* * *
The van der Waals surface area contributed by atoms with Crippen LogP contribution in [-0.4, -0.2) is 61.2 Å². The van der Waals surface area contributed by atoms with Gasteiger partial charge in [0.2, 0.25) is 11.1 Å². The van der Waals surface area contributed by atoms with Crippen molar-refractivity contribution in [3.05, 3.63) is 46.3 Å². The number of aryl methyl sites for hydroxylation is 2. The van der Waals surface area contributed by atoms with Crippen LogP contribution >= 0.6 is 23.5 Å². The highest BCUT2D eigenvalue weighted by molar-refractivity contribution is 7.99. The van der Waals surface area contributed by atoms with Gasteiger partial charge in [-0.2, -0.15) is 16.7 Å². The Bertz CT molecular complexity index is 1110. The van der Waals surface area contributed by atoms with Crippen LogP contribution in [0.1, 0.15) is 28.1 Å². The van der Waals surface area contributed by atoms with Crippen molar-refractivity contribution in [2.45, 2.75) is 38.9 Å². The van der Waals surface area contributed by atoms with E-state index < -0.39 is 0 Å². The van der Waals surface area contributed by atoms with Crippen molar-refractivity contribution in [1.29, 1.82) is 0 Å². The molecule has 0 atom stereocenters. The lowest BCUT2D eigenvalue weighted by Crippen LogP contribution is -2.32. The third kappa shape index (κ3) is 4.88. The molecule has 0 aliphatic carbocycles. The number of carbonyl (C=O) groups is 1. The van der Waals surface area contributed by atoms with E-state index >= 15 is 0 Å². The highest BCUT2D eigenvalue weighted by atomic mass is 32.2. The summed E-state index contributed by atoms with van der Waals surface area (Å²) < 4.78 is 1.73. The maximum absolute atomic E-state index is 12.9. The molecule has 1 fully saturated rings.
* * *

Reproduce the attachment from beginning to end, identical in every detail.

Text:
The van der Waals surface area contributed by atoms with Crippen LogP contribution in [-0.4, -0.2) is 61.2 Å². The van der Waals surface area contributed by atoms with Gasteiger partial charge in [0.2, 0.25) is 11.1 Å². The van der Waals surface area contributed by atoms with Crippen molar-refractivity contribution in [3.05, 3.63) is 46.3 Å². The number of aryl methyl sites for hydroxylation is 2. The van der Waals surface area contributed by atoms with Crippen LogP contribution >= 0.6 is 23.5 Å². The highest BCUT2D eigenvalue weighted by molar-refractivity contribution is 7.99. The van der Waals surface area contributed by atoms with Gasteiger partial charge in [-0.2, -0.15) is 16.7 Å². The Bertz CT molecular complexity index is 1110. The van der Waals surface area contributed by atoms with Crippen LogP contribution in [0.1, 0.15) is 28.1 Å². The van der Waals surface area contributed by atoms with Crippen molar-refractivity contribution in [2.45, 2.75) is 38.9 Å². The van der Waals surface area contributed by atoms with E-state index < -0.39 is 0 Å². The van der Waals surface area contributed by atoms with Crippen molar-refractivity contribution in [1.29, 1.82) is 0 Å². The molecule has 0 atom stereocenters. The lowest BCUT2D eigenvalue weighted by Crippen LogP contribution is -2.32. The third kappa shape index (κ3) is 4.88. The molecule has 0 aliphatic carbocycles. The number of carbonyl (C=O) groups is 1. The van der Waals surface area contributed by atoms with E-state index >= 15 is 0 Å². The highest BCUT2D eigenvalue weighted by atomic mass is 32.2. The summed E-state index contributed by atoms with van der Waals surface area (Å²) < 4.78 is 1.73. The maximum absolute atomic E-state index is 12.9. The molecule has 1 fully saturated rings.